privatization of public lands) as ways to have a more efficient (and
just) path on the curve, or they provide implicit support for powerful
and dirty industries by standing by and waiting until citizen pressure
groups force government to act in heavy-handed ways.

  •  
    • Andrew. I suggest that you start with this short article by Yandle.

      I have plenty more links on my blog to him, Terry Anderson, Mises, Cordato, Block, Rothbard and others on Austrian approaches to environmental issues, fisheries, and climate. Ron Bailey (at Reason) has good posts on fisheries; leading enviro groups all agree that more privatization is desirable:http://mises.org/Community/blogs/tokyotom/archive/2009/01/15/for-crashing-fisheries-coalition-of-mainline-us-enviro-groups-calls-for-property-rights.aspx

      Commons remain commons either because government ownership
      prevents privatization (as in the Amazon, US public lands and most
      fisheries management) or because full privatization is difficult. There
      are many examples of the latter case that involve semi-privatization
      and commons management,
      like traditional forestries, fisheries and water rights. Elinor Ostrom is the expert on commons; I have plenty of links to her too. …


    • People and firms invest all the time in doing
      things in response to incentives, both positive and negative; viz. they
      also try to reduce costs, including the costs their activities impose
      on others if those they injured have rights of recourse. The effort to
      reduce costs is one of the chief factors driving technological advances.

      Surely you`re not suggesting that the best way to encourage
      wealthier societies is to free people from responsibility for the
      damages they cause others? That`s hardly a Lockean or libertarian view.
      A “Laissez Faire approach” leaves government out, in favor of voluntary
      transactions and enforecment of property rights, including rights not
      to be injured. The regulatory state has in fact been a boon to the most
      powerful producers, by giving them rights to pollute, often
      grandfafthering dirty plants, while forcing the highest costs on more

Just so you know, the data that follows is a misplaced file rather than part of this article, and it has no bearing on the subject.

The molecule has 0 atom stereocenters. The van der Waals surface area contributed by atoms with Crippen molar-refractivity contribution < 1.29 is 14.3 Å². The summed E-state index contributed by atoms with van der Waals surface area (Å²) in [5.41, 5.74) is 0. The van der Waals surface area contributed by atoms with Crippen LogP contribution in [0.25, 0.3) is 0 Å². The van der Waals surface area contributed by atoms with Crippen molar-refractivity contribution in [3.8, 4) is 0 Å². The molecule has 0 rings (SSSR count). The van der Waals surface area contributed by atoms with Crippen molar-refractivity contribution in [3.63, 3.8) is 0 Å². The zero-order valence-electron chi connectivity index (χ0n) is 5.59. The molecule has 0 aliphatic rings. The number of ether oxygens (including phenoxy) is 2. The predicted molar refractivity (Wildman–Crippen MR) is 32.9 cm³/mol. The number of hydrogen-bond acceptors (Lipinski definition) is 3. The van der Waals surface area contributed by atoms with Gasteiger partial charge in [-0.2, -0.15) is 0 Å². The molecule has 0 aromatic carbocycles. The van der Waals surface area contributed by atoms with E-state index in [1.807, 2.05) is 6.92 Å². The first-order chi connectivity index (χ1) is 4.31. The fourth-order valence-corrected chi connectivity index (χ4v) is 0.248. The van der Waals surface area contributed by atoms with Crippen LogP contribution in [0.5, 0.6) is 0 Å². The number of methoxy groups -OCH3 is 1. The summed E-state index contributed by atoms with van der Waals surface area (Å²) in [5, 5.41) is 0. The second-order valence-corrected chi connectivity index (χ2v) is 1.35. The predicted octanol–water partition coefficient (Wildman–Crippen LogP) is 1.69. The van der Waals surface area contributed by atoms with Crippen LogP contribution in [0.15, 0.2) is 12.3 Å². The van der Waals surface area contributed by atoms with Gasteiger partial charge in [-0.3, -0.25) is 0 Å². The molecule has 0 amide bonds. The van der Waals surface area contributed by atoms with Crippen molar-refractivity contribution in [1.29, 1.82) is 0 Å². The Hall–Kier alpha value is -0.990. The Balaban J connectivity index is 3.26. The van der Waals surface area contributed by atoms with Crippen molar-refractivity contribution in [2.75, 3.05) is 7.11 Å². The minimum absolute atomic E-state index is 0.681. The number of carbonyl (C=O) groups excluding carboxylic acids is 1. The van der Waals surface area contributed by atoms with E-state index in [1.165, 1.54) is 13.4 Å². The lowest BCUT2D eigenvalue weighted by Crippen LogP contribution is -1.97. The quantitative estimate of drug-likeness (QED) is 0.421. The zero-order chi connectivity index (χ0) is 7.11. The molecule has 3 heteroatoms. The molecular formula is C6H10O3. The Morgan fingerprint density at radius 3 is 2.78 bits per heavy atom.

nimble and cleaner producers.
      If you^re interested in learning
      about libertarian approaches to the environment, again, I suggest you
      look at Rothbard, Cordato, Block and others, whom I link to on my blog.

      You seem to make reference to the enviro Kuznets curve, and how
      wealthier societies bring pollution dow, while completely missing the
      dynamics. Wealthier societies clean up because they insist on
      bringing an end to tragedy of the commons-type exploitation of
      resources. A society that focusses on property rights typically has a
      lower curve than societies that fail to enforce property rights (needed
      for Coasean bargaining) in favor of government regulatory approaches.
      Our own curve remains too high, because wealthier investors prefer to
      use regulation to shift costs to the rest of society.

8.   Libertarians to lefty-enviros: without community-based property rights, sustainable fisheries are impossible, May 11 2009:

Elinor Ostrom has
also been a leader in documenting the ways that a community of users
(NOT the dread and sloppily misused “soc-ial-ism”) may effectively
manage a shared resource.

Readers might be interested in the World Bank`s Oct 2008 report, “The Sunken Billions; The Economic Justification for Fisheries Reform”.

With support from the World Bank, PERC is in the middle of hosting a conference
on approaches to sustainable fisheries (and on ending the massive
over-harvesting and wasted subsidies and mal-investment under current
regulatory approaches).

I also urge readers to look at what the organization Defying Ocean’s End (co-founded by Conservation International, The Nature Conservancy, Natural Resources Defense Council, The Ocean Conservancy, Wildlife Conservation Society, The World Conservation Union, and World Wildlife Fundhas to say about protecting fish:

“Most of the solutions that have been
implemented or proposed to fix the world’s fisheries center on
command-and-control measures: regulators or courts telling fishermen
how to fish through the imposition of controls on effort (e.g., fishing
vessel length, engine horsepower, gear restrictions, etc.).
Prescriptions like these work against strong economic incentives for
maximizing catch, which are not addressed by such measures, and are of
course usually resisted by fishermen. Often, prescriptions create
incentives for “work-arounds” and set up a cat-and-mouse game between
fishermen and regulators – for example, if regulators impose a
restriction on vessel size, fishermen may purchase two vessels to
maintain high catch levels.

“As in most natural resource
problems, more effective solutions will address the fundamental drivers
of unsustainable fisheries. In this case, the key necessary reform will
be to designate secure catch privileges. It is important to understand
that such privileges can be allocated to different kinds of entities in
different ways, and indeed, they should be tailored to specific
fisheries and communities to fit with local customs, traditions,
values, and social structure.”

I`ve linked a number of my other posts on fisheries here.